He manfully defended the Eastern countries from invaders, ensuring Swedish military interests.[15]

In a successful military raid in 1030, he captured Tartu, Estonia and renamed it Yuryev[16] (named after Yury, Yaroslav's patron saint) and forced the surrounding Ugandi County to pay annual tribute.

In 1031, he conquered Cherven cities from the Poles followed by the construction of Sutiejsk to guard the newly acquired lands. In c.1034 Yaroslav concluded an alliance with Polish King Casimir I the Restorer, sealed by the latter's marriage to Yaroslav's sister, Maria.

Yaroslav's eldest son, Vladimir, ruled in Novgorod from 1034 and supervised relations in the north.[17]

Later in Yaroslav's reign, around c.1035, Ingvar the Far-Travelled, Anund Jakob's jarl, sent Swedish soldiers into Kievan Rus due to Olof's son wanting to assist his father's ally Yaroslav in his wars against the Pechenegs and Byzantines. Later, in c.1041 Anund Jakob tried to reestablish Swedish control over the Eastern trade routes and reopen them.[18] The Georgian annals report 1000 men coming into Georgia but the original force was likely much larger, around 3,000 men.[19]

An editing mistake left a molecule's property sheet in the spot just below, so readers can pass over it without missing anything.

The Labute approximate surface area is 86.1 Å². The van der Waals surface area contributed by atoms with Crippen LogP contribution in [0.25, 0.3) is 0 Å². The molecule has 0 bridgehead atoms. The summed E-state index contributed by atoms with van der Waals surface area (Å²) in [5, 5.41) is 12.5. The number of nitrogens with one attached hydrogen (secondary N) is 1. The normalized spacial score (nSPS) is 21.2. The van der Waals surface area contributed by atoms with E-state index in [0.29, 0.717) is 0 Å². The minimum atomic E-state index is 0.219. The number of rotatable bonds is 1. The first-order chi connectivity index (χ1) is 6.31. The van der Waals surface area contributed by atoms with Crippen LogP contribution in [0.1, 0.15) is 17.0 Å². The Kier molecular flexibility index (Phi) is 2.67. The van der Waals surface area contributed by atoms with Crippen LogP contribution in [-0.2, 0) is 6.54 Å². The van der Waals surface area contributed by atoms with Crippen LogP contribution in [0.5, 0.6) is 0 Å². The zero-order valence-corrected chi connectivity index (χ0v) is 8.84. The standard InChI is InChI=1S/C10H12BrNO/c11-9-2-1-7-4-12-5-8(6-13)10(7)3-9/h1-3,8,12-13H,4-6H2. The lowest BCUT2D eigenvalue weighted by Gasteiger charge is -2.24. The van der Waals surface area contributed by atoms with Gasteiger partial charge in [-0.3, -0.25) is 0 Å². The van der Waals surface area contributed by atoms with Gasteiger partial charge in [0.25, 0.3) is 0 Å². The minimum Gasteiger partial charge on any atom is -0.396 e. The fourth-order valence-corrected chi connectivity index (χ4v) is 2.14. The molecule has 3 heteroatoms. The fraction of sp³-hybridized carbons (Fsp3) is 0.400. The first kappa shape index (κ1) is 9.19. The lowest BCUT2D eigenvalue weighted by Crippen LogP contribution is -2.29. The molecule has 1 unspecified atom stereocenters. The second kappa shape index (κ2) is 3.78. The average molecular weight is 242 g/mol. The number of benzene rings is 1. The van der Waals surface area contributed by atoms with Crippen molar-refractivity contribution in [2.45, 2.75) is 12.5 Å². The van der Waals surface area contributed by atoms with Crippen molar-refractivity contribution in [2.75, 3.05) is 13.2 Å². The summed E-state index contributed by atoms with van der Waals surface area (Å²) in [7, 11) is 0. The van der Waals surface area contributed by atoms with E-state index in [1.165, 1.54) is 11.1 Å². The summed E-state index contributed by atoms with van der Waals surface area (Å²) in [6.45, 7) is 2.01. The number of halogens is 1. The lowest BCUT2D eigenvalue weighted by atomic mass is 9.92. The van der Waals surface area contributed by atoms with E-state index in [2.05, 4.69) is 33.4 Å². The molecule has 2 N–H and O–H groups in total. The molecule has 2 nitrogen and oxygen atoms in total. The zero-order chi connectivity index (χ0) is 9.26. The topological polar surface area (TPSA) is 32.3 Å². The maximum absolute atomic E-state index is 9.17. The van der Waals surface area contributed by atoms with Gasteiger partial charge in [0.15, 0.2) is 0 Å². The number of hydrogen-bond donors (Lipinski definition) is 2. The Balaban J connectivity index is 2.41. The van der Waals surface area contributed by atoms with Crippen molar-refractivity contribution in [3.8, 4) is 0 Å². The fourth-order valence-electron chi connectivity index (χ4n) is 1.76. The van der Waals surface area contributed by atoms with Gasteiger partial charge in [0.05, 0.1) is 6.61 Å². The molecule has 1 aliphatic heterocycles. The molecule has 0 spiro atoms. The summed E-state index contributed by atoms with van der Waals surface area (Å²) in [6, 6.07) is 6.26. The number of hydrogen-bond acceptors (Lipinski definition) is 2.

Ingvar's fate is unknown, but he was likely captured in battle during the Byzantine campaigns or killed, supposedly in 1041. Only one ship returned to Sweden, according to the legend.[20]

Campaign against Byzantium[edit]

Yaroslav presented his second direct challenge to Constantinople in 1043, when a Rus' flotilla headed by one of his sons appeared near Constantinople and demanded money, threatening to attack the city otherwise. Whatever the reason, the Greeks refused to pay and preferred to fight. The Rus' flotilla defeated the Byzantine fleet but was almost destroyed by a storm and came back to Kiev empty-handed.[21]

11th-century fresco of Saint Sophia's Cathedral, Kiev, representing the daughters of Yaroslav I, with Anne probably being the youngest. Other daughters were Anastasia, wife of Andrew I of Hungary; Elizabeth, wife of Harald Hardrada; and possibly Agatha, wife of Edward the Exile.

Protecting the inhabitants of the Dnieper from the Pechenegs[edit]

To defend his state from the Pechenegs and other nomadic tribes threatening it from the south he constructed a line of forts, composed of Yuriev, Bohuslav, Kaniv, Korsun, and Pereyaslavl. To celebrate his decisive victory over the Pechenegs in 1036, who thereafter were never a threat to Kiev, he sponsored the construction of the Saint Sophia Cathedral in 1037.[22]